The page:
SQL> -- SEQUENCE MULTI SESSION TEST
SQL> drop table t_seq;

Table dropped.

Elapsed: 00:00:00.02
SQL> drop table tmp1;

Table dropped.

Elapsed: 00:00:00.01
SQL> drop table tmp2;

Table dropped.

Elapsed: 00:00:00.01
SQL> drop table tmp3;

Table dropped.

Elapsed: 00:00:00.01
SQL> drop table tmp4;

Table dropped.

Elapsed: 00:00:00.01
SQL>
SQL> create table tmp1 cache as select 1 dummy from dual connect by level  create table tmp2 cache as select 1 dummy from tmp1;

Table created.

Elapsed: 00:00:00.54
SQL> create table tmp3 cache as select 1 dummy from tmp1;

Table created.

Elapsed: 00:00:00.61
SQL> create table tmp4 cache as select 1 dummy from tmp1;

Table created.

Elapsed: 00:00:00.49
SQL>
SQL> drop sequence seq1 ;

Sequence dropped.

Elapsed: 00:00:00.00
SQL> create sequence seq1 start with 100000000 ;

Sequence created.

Elapsed: 00:00:00.00
SQL>
SQL> create table t_seq
  2  	 ( id	  number(9) primary key
  3  	 , filler varchar2(1000)
  4  	 );

Table created.

Elapsed: 00:00:00.01
SQL>
SQL> alter system switch logfile;

System altered.

Elapsed: 00:00:01.29
SQL> alter system checkpoint;

System altered.

Elapsed: 00:00:00.20
SQL> alter system flush buffer_cache;

System altered.

Elapsed: 00:00:00.13
SQL>
SQL> select /*+ full(tmp1) */ count(*) from tmp1;

  COUNT(*)
----------
    999999

Elapsed: 00:00:00.05
SQL> select /*+ full(tmp2) */ count(*) from tmp2;

  COUNT(*)
----------
    999999

Elapsed: 00:00:00.04
SQL> select /*+ full(tmp3) */ count(*) from tmp3;

  COUNT(*)
----------
    999999

Elapsed: 00:00:00.04
SQL> select /*+ full(tmp4) */ count(*) from tmp4;

  COUNT(*)
----------
    999999

Elapsed: 00:00:00.04
SQL>
SQL> drop table tmp_log;

Table dropped.

Elapsed: 00:00:00.04
SQL> create table tmp_log(mydata varchar2(4000), optime timestamp);

Table created.

Elapsed: 00:00:00.01
SQL>
SQL> create or replace PROCEDURE    sp_log(p varchar2) as
  2    PRAGMA AUTONOMOUS_TRANSACTION;
  3  begin
  4    insert into tmp_log values (p , systimestamp);
  5    commit;
  6  end;
  7  /

Procedure created.

Elapsed: 00:00:00.03
SQL>
SQL> show errors
No errors.
SQL>
SQL> create or replace procedure sp_test_seq(p number) as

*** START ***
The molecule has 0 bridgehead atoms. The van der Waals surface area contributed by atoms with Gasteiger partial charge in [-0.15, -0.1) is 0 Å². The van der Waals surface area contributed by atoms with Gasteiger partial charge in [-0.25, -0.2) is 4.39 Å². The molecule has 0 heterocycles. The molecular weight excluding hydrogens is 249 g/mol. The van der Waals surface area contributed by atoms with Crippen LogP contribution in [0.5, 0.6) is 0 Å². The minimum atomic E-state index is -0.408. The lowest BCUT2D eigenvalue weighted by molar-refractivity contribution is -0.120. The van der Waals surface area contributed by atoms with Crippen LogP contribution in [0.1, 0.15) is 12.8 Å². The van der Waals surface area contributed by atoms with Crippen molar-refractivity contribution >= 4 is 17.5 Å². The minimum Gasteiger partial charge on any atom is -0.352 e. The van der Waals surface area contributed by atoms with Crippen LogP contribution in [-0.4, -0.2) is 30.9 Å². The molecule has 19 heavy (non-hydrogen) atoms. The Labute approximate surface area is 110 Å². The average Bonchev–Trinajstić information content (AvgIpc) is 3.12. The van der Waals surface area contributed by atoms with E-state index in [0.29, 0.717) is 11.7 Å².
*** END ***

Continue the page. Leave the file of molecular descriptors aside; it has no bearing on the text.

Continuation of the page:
2  begin
  3    sp_log('JOB ' || p || ' BEGIN');
  4
  5    if p = 1 then
  6  	 insert  into t_seq
  7  	   select seq1.nextval ,'sdfsf' from tmp1;
  8    elsif p = 2 then
  9  	 insert into t_seq
 10  	   select seq1.nextval ,'sdfsf' from tmp2;
 11    elsif p = 3 then
 12  	 insert  into t_seq
 13  	   select seq1.nextval ,'sdfsf' from tmp3;
 14    elsif p = 4 then
 15  	 insert into t_seq
 16  	   select seq1.nextval ,'sdfsf' from tmp4;
 17    end if;
 18    commit;
 19
 20    sp_log('JOB ' || p || ' END');
 21  end;
 22  /

Procedure created.

Elapsed: 00:00:00.02
SQL>
SQL> show errors
No errors.
SQL>
SQL> declare
  2    x_time date := sysdate + 1/1440;
  3  begin
  4
  5
  6    dbms_scheduler.create_job(job_name => 'TEST_SEQ1',
  7  				 job_type => 'PLSQL_BLOCK',
  8  				 job_action => 'begin sp_test_seq(1); end;',
  9  				 enabled=> true,
 10  				 start_date=> x_time
 11  			       );
 12    dbms_scheduler.create_job(job_name => 'TEST_SEQ2',
 13  				 job_type => 'PLSQL_BLOCK',
 14  				 job_action => 'begin sp_test_seq(2); end;',
 15  				 enabled=> true,
 16  				 start_date=> x_time
 17  			       );
 18    dbms_scheduler.create_job(job_name => 'TEST_SEQ3',
 19  				 job_type => 'PLSQL_BLOCK',
 20  				 job_action => 'begin sp_test_seq(3); end;',
 21  				 enabled=> true,
 22  				 start_date=> x_time
 23  			       );
 24    dbms_scheduler.create_job(job_name => 'TEST_SEQ4',
 25  				 job_type => 'PLSQL_BLOCK',
 26  				 job_action => 'begin sp_test_seq(4); end;',
 27  				 enabled=> true,
 28  				 start_date=> x_time
 29  			       );
 30  end;
 31  /

PL/SQL procedure successfully completed.

Elapsed: 00:00:00.02
SQL>
SQL> select job_name, start_date from user_scheduler_jobs where job_name like 'TEST%';

JOB_NAME     START_DATE
------------ ---------------------------------------------------------------------------
TEST_SEQ1    27-NOV-16 01.46.47.000000 PM -07:00
TEST_SEQ2    27-NOV-16 01.46.47.000000 PM -07:00
TEST_SEQ3    27-NOV-16 01.46.47.000000 PM -07:00
TEST_SEQ4    27-NOV-16 01.46.47.000000 PM -07:00

Elapsed: 00:00:00.00
SQL>
SQL> exec dbms_lock.sleep(120)

PL/SQL procedure successfully completed.

Elapsed: 00:02:00.00
SQL>
SQL> select * from
  2  (select mydata, optime, lead(optime) over (order by mydata) optime_end, lead(optime) over (order by mydata) - optime elapsed
  3  from tmp_log)
  4  where mydata like '%BEGIN%'
  5  /

MYDATA          OPTIME                       OPTIME_END                   ELAPSED
--------------- ---------------------------- ---------------------------- ----------------------------
JOB 1 BEGIN     27-NOV-16 01.46.50.233000 PM 27-NOV-16 01.47.28.113000 PM +000000000 00:00:37.880000